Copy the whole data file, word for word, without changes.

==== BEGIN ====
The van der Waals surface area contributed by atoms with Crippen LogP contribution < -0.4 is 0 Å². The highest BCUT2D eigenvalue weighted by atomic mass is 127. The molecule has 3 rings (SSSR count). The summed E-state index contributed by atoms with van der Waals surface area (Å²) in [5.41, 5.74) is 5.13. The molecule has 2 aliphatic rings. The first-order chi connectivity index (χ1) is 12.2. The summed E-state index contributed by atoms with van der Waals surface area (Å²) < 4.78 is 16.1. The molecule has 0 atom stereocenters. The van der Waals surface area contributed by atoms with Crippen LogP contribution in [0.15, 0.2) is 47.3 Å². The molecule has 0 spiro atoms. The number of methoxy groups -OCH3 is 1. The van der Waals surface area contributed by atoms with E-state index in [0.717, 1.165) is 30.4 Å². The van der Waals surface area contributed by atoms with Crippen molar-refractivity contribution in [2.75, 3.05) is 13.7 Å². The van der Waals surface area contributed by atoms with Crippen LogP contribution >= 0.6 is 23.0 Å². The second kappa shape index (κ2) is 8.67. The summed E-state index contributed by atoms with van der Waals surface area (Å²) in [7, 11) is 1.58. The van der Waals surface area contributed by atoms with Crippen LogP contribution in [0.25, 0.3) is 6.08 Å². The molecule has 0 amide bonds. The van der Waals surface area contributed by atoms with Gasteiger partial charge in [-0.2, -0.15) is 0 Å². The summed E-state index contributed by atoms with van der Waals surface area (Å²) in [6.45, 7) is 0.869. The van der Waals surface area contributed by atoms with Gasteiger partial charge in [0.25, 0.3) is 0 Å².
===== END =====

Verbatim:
The van der Waals surface area contributed by atoms with Crippen LogP contribution < -0.4 is 0 Å². The highest BCUT2D eigenvalue weighted by atomic mass is 127. The molecule has 3 rings (SSSR count). The summed E-state index contributed by atoms with van der Waals surface area (Å²) in [5.41, 5.74) is 5.13. The molecule has 2 aliphatic rings. The first-order chi connectivity index (χ1) is 12.2. The summed E-state index contributed by atoms with van der Waals surface area (Å²) < 4.78 is 16.1. The molecule has 0 atom stereocenters. The van der Waals surface area contributed by atoms with Crippen LogP contribution in [0.15, 0.2) is 47.3 Å². The molecule has 0 spiro atoms. The number of methoxy groups -OCH3 is 1. The van der Waals surface area contributed by atoms with E-state index in [0.717, 1.165) is 30.4 Å². The van der Waals surface area contributed by atoms with Crippen molar-refractivity contribution in [2.75, 3.05) is 13.7 Å². The van der Waals surface area contributed by atoms with Crippen LogP contribution >= 0.6 is 23.0 Å². The second kappa shape index (κ2) is 8.67. The summed E-state index contributed by atoms with van der Waals surface area (Å²) in [7, 11) is 1.58. The van der Waals surface area contributed by atoms with Crippen LogP contribution in [0.25, 0.3) is 6.08 Å². The molecule has 0 amide bonds. The van der Waals surface area contributed by atoms with Gasteiger partial charge in [-0.2, -0.15) is 0 Å². The summed E-state index contributed by atoms with van der Waals surface area (Å²) in [6.45, 7) is 0.869. The van der Waals surface area contributed by atoms with Gasteiger partial charge in [0.25, 0.3) is 0 Å².